In one of the world's most aggressive corporate carbon reduction targets, BT is to cut its carbon emissions intensity by 80% across the globe by 2020.
The company also published a new model for measuring and tracking carbon emissions – backed by the Carbon Disclosure Project. This represents an important step in measuring carbon emissions in a consistent way across the globe.
Jonathon Porritt, founder director of Forum for the Future and Chair of BT’s Advisory Panel, says: “This is a ground-breaking new way of setting targets. If all companies adopted such a target we would be a long way towards fixing the problem of climate change."
BT chairman Sir Michael Rake comments: “BT has a proud history of international leadership in carbon reduction and of setting and achieving challenging targets. We are delighted to raise the bar by extending these commitments to cover our entire global footprint, across more than 170 countries worldwide.”
The new model has been developed by Dr Chris Tuppen, BT’s director of sustainable development. Chris has won international acclaim for his work in this field and was named by the Guardian Newspaper as one of the “50 people most likely to save the planet” in 2008.
Dr Tuppen says: “It is imperative that we stabilise the climate. At BT we recognise that it is our responsibility to grow in a sustainable way. The CSI Target creates a relationship between BT’s CO2 emissions and its financial performance so that they become interdependent. It is a powerful tool for embedding sustainability into organisations worldwide and critical in effecting change.”
Dr Brian Armstrong, who heads up BT’s operations in South Africa and the continent, added that most large locally-driven companies have yet to find a way to harness sustainability as a commercial force.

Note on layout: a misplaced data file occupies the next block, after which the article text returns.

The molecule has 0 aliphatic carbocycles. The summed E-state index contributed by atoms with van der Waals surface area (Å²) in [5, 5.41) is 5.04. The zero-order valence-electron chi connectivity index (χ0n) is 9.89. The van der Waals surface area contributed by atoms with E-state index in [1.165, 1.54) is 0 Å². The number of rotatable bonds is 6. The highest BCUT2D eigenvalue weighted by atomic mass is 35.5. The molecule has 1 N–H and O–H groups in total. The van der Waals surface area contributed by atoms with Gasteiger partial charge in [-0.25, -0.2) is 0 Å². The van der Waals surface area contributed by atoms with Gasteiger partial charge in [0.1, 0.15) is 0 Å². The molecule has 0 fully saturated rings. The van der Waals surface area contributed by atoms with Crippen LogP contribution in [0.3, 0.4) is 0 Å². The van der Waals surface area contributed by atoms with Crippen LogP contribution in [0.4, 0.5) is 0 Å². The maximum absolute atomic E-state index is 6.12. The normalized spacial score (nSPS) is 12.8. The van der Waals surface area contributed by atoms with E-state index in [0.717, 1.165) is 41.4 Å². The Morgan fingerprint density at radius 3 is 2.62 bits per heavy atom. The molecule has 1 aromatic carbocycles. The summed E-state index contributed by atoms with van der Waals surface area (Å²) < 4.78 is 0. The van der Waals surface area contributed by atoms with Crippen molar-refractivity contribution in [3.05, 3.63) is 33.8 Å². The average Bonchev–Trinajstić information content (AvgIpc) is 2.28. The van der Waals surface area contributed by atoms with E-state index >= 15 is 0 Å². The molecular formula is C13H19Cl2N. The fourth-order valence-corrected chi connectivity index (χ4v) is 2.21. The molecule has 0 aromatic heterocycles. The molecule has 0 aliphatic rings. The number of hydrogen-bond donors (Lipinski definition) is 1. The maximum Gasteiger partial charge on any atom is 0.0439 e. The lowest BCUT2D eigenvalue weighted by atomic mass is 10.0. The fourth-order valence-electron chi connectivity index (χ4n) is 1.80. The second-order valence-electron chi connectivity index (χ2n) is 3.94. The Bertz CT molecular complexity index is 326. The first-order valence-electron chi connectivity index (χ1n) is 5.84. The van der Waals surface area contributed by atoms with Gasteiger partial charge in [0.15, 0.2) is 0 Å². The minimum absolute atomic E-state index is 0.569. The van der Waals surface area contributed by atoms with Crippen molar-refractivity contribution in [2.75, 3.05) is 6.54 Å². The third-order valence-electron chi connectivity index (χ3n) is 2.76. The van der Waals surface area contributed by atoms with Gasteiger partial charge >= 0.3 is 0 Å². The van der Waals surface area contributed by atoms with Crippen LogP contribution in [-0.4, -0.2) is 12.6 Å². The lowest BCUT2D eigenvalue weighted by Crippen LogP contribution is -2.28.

“The link between sustainability and the bottom-line isn’t always evident to business leaders in South Africa,” says Armstrong. "But slowly but surely these topics are making it to the boardroom table as they can, and will, impact on the economic success of the modern business.”
The majority of worldwide CO2 emissions result from activities in the corporate sector, but up until now it has not been clear what targets an individual corporation needs to achieve to make its contribution to the international challenge.
The Climate Stabilisation Intensity (CSI) Target addresses this head on. It is a simple and effective tool that links a company’s financial and environmental performance to the necessary CO2 reductions. It is fully in line with the worldwide reduction imperatives outlined in the Stern Report and reports by the UN Intergovernmental Panel on Climate Change (IPCC). The model is unique in that it allows for business growth whilst still respecting stringent global CO2 reductions.
Paul Dickinson, CEO of The Carbon Disclosure Project, says: “The Carbon Disclosure Project supports all commitments from companies to reduce greenhouse gas emissions. BT is leading the way on emissions reductions and, in launching a strategy which allows a company to grow whilst reducing carbon emissions, BT is setting an example which we hope other corporations will follow.”
BT intends to meet the 80% reduction target through a continued combination of energy efficiency, on-site renewable generation (aiming for 25% of its UK electricity to come from dedicated wind turbines by 2016) and purchased low-carbon electricity. The CSI target will enable the company to draw up an international road map to achieving this reduction. BT has already reduced emissions in the UK by nearly 60% between 1996 and 2008.